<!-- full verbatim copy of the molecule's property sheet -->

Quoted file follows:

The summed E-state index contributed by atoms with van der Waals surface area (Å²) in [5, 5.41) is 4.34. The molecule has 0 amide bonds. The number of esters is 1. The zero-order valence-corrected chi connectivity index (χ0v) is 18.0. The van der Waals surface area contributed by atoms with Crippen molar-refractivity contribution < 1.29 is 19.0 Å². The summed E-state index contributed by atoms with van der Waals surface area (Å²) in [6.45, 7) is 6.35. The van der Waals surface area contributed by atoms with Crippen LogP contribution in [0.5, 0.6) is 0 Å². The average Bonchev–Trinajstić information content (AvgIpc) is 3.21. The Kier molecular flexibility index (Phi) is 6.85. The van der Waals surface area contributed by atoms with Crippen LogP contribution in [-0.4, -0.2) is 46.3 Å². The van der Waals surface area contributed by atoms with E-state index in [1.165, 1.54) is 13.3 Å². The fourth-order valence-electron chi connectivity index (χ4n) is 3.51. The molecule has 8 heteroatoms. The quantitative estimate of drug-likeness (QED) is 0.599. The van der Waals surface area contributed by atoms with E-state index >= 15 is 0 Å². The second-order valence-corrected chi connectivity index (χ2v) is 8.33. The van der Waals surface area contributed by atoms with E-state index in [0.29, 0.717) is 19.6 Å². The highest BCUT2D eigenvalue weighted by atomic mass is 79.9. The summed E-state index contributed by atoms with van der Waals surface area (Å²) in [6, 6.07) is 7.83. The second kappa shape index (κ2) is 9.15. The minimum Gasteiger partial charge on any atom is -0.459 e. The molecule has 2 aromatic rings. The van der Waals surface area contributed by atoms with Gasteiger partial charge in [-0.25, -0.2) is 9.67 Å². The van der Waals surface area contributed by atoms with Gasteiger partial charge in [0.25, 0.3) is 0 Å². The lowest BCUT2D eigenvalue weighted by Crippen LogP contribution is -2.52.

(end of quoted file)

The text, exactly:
The summed E-state index contributed by atoms with van der Waals surface area (Å²) in [5, 5.41) is 4.34. The molecule has 0 amide bonds. The number of esters is 1. The zero-order valence-corrected chi connectivity index (χ0v) is 18.0. The van der Waals surface area contributed by atoms with Crippen molar-refractivity contribution < 1.29 is 19.0 Å². The summed E-state index contributed by atoms with van der Waals surface area (Å²) in [6.45, 7) is 6.35. The van der Waals surface area contributed by atoms with Crippen LogP contribution in [0.5, 0.6) is 0 Å². The average Bonchev–Trinajstić information content (AvgIpc) is 3.21. The Kier molecular flexibility index (Phi) is 6.85. The van der Waals surface area contributed by atoms with Crippen LogP contribution in [-0.4, -0.2) is 46.3 Å². The van der Waals surface area contributed by atoms with E-state index in [1.165, 1.54) is 13.3 Å². The fourth-order valence-electron chi connectivity index (χ4n) is 3.51. The molecule has 8 heteroatoms. The quantitative estimate of drug-likeness (QED) is 0.599. The van der Waals surface area contributed by atoms with E-state index >= 15 is 0 Å². The second-order valence-corrected chi connectivity index (χ2v) is 8.33. The van der Waals surface area contributed by atoms with E-state index in [0.29, 0.717) is 19.6 Å². The highest BCUT2D eigenvalue weighted by atomic mass is 79.9. The summed E-state index contributed by atoms with van der Waals surface area (Å²) in [6, 6.07) is 7.83. The second kappa shape index (κ2) is 9.15. The minimum Gasteiger partial charge on any atom is -0.459 e. The molecule has 2 aromatic rings. The van der Waals surface area contributed by atoms with Gasteiger partial charge in [-0.25, -0.2) is 9.67 Å². The van der Waals surface area contributed by atoms with Gasteiger partial charge in [0.25, 0.3) is 0 Å². The lowest BCUT2D eigenvalue weighted by Crippen LogP contribution is -2.52.